Appeal a Final Restraining Order Morris County NJ
Client hired us to appeal a fraudulent Final Restraining Order that was issued – and we won
Do you need to appeal a final restraining order (FRO) that was issued against you in Morris County? We can help. Here is a case we filed on behalf of our client in 2018 where the final restraining order (FRO) was vacated and removed.
Our client represented himself at a temporary restraining order trial at the Morris County Superior Court in Morristown and lost. A final restraining order was issued against him. He believed the Judge made a mistake in issuing this permanent restraining order and hired us to do the appeal. Here is what happened.
Defendant-Appellant, R.B., appealed a final restraining order from August 7, 2018 that was entered against him, pursuant to Prevention of Domestic Violence Act of 1991 (PDVA), N.J.S.A. 2C:33-4(a) and (b). The alleged conduct that called for the FRO, stemmed from familial conflict and parental disproval. The Superior Court of New Jersey’s Appellate Division reversed the trial court’s finding and remanded the matter back to the trial court to vacate the FRO. In its decision, the Appellate Court discussed how the “trial judge noted the complaint was brought under the harassment statute and mentioned only the elements of N.J.S.A. 2C:33-4(a) and (b).”
Under the statute, in pertinent part, harassment is present when one “(a) Makes, or causes to be made, a communication or communications anonymously or at extremely inconvenient hours, or in offensively coarse language, or any other manner likely to cause annoyance or alarm; [or] (b) Subjects another to striking, kicking, shoving or other offensive touching, or threatens to do so [.]” This Court noted that there were “no specific factual findings and no finding[s] of a purpose to harass.”
It was further noted that the trial court “judge made no finding that a FRO was necessary to protect plaintiff from an immediate danger or to prevent further abuse.” Instead, a presence of “risk of future high conflict” was found. The court discussed how the “reviewing court is bound by the trial court’s findings ‘when supported by adequate, substantial, credible evidence.’” Peterson v. Peterson, 374 N.J. Super. 116, 121 (App. Div. 2005 quoting Cesare v. Cesare, 154 N.J. 394, 412 (1998)). Further, the judge must determine “whether the plaintiff has proven, by a preponderance of the evidence, that the defendant committed one of the predicate acts referenced in N.J.S.A. 2C:25-19(a), which incorporates harassment, N.J.S.A. 2C:33-4, as conduct constituting domestic violence.” Silver v. Silver, 387 N.J. Super. 112, 125 (App. Div. 2006).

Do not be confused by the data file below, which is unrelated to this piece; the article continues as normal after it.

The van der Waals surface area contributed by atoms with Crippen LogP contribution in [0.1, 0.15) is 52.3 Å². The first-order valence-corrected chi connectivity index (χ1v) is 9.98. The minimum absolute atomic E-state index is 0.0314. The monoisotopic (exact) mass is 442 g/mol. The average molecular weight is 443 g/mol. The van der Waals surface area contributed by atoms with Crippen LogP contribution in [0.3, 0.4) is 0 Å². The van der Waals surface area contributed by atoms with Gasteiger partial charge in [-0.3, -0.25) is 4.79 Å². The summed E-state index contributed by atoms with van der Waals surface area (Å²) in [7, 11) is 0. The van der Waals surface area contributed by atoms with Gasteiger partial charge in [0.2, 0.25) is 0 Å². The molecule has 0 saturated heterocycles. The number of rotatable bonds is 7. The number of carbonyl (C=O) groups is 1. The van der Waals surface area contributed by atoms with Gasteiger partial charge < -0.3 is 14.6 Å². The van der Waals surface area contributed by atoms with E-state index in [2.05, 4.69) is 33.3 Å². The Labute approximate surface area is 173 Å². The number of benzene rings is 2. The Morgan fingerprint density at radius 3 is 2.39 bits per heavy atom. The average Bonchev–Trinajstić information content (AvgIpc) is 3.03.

Additionally, “the judge was required to find that restraints were necessary to ‘protect the victim from an immediate danger or to prevent further abuse.’” Moreover, “a finding of harassment requires proof that the defendant acted “with purpose to harass.” N.J.S.A. 2C:33-4; see Silver. This purposeful conduct was noted as being “the highest form of mens rea.” “Whether a restraining order should be issued depends on the seriousness of the predicate offense, on the ‘previous history of domestic violence between the plaintiff and the defendant, physical abuse and whether there is a presence of immediate danger.’” Corrente v. Corrente 281 N.J. Super. 243, 248 (App. Div. 1995).
Accordingly, “the Court must exercise care to distinguish between ordinary disputes and disagreements between family members and those acts that cross the line into domestic violence.” Therefore, it was concluded the judge made no finding that defendant acted with the requisite purpose to harass, nor were there any evidence of the Defendant’s purpose to harass. Consequently, an FRO “cannot be sustained when the court fails to articulate the applicable subsection of the harassment statute in addition to providing a legal and factual basis for finding the purpose to harass.”
This was a tremendous win for our client and the law firm.